The Orthodox Christian tradition has all too often been sidelined in conversations around contemporary religion. Despite being distinct from Protestantism and Catholicism in both theology and practice, it remains an underused setting for academic inquiry into current lived religious practice. This collection, therefore, seeks to redress this imbalance by investigating modern manifestations of Orthodox Christianity through an explicitly gender-sensitive gaze. By addressing attitudes to gender in this context, it fills major gaps in the literature on both religion and gender.
Starting with the traditional teachings and discourses around gender in the Orthodox Church, the book moves on to demonstrate the diversity of responses to those narratives that can be found among Orthodox populations in Europe and North America. Using case studies from several countries, with both large and small Orthodox populations, contributors use an interdisciplinary approach to address how gender and religion interact in contexts such as, iconography, conversion, social activism and ecumenical relations, among others.
From Greece and Russia to Finland and the USA, this volume sheds new light on the myriad ways in which gender is manifested, performed, and engaged within contemporary Orthodoxy. Furthermore, it also demonstrates that employing the analytical lens of gender enables new insights into Orthodox Christianity as a lived tradition. It will, therefore, be of great interest to scholars of both Religious Studies and Gender Studies.
Table of Contents
Helena Kupari and Elina Vuola
I Negotiating Tradition
2. Gender and Orthodox Theology: Vistas and Vantage Points
3. Women in the Church: Conceptions of Orthodox Theologians in Early Twentieth-Century Russia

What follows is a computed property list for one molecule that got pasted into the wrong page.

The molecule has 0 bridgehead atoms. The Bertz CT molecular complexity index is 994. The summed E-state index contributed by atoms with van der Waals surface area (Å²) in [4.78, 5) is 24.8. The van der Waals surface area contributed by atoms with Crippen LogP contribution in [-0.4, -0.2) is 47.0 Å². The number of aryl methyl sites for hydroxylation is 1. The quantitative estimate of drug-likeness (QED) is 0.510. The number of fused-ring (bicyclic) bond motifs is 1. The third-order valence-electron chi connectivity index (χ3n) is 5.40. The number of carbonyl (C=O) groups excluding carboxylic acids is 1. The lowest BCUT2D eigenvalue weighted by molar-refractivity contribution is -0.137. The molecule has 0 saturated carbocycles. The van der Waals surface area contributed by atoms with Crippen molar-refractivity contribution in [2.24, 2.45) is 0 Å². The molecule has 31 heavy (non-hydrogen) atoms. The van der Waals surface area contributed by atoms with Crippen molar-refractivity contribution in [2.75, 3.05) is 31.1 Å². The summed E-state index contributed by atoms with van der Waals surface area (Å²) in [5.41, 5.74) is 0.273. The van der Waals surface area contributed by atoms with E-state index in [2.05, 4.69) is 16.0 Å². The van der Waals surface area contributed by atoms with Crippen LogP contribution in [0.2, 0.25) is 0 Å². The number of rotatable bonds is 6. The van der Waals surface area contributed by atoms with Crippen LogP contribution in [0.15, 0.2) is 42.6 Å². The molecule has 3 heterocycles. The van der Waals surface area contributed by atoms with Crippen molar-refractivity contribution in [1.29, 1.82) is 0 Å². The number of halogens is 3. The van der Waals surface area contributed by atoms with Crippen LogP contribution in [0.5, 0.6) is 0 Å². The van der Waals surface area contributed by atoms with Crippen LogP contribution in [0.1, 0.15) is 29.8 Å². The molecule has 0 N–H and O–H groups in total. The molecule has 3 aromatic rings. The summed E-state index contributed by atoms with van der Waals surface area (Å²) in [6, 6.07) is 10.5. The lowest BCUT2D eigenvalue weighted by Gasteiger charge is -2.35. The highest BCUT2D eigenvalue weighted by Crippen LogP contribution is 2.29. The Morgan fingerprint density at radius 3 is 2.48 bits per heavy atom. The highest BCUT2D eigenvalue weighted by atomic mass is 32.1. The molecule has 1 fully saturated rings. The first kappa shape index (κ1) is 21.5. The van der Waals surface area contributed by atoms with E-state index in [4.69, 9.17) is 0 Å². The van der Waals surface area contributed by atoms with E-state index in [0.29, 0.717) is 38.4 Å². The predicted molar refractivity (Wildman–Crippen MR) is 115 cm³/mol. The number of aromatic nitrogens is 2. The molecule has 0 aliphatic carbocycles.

4. Obedient Artists and Mediators: Women Icon Painters in the Finnish Orthodox Church from the Mid-Twentieth to the Twenty-First Century
5. What Has Not Been Assumed Has Not Been Redeemed: The Forgotten Orthodox Theological Condonement of Women’s Ordination in the 1996 Orthodox and Old Catholic Consultation on Gender and the Apostolic Ministry
II Lived Orthodoxy
6. How to Ask Embarrassing Questions About Women’s Religion: Menstruating Mother of God, Ritual Impurity, and Fieldwork Among Seto Women in Estonia and Russia
7. Enshrining Gender: Orthodox Women and Material Culture in the United States
8. Tradition, Gender, and Empowerment: The Birth of Theotokos Society in Helsinki, Finland
Pekka Metso, Nina Maskulin, and Teuvo Laitila
III Crises and Gender
9. Shaping Public Orthodoxy: Women’s Peace Activism and the Orthodox Churches in the Ukrainian Crisis
10. On Saints, Prophets, Philanthropists, and Anticlericals: Orthodoxy, Gender, and the Crisis in Greece
11. Russian Orthodox Icons of Chernobyl as Visual Narratives about Women at the Center of Nuclear Disaster
Helena Kupari is a Postdoctoral Researcher at the Department of Cultures, Faculty of Arts, University of Helsinki, Finland. She has published a monograph entitled Lifelong Religion as Habitus: Religious Practice among Displaced Karelian Orthodox Women in Finland (2016) and has contributed chapters and articles on Religious Studies to various publications in the field.
Elina Vuola is Professor of Global Christianity and Dialogue of Religions at the Faculty of Theology, University of Helsinki, Finland. She has been a visiting scholar at the Women’s Studies in Religion Program of the Harvard Divinity School (2002-2003) and at the Religious Studies Department at Northwestern University (2014-2015). She has written multiple chapters and articles and lectured widely on the interaction of gender and Orthodox Christianity. Her most recent monograph is The Virgin Mary across Cultures: Devotion among Costa Rican Catholic and Finnish Orthodox Women (2019).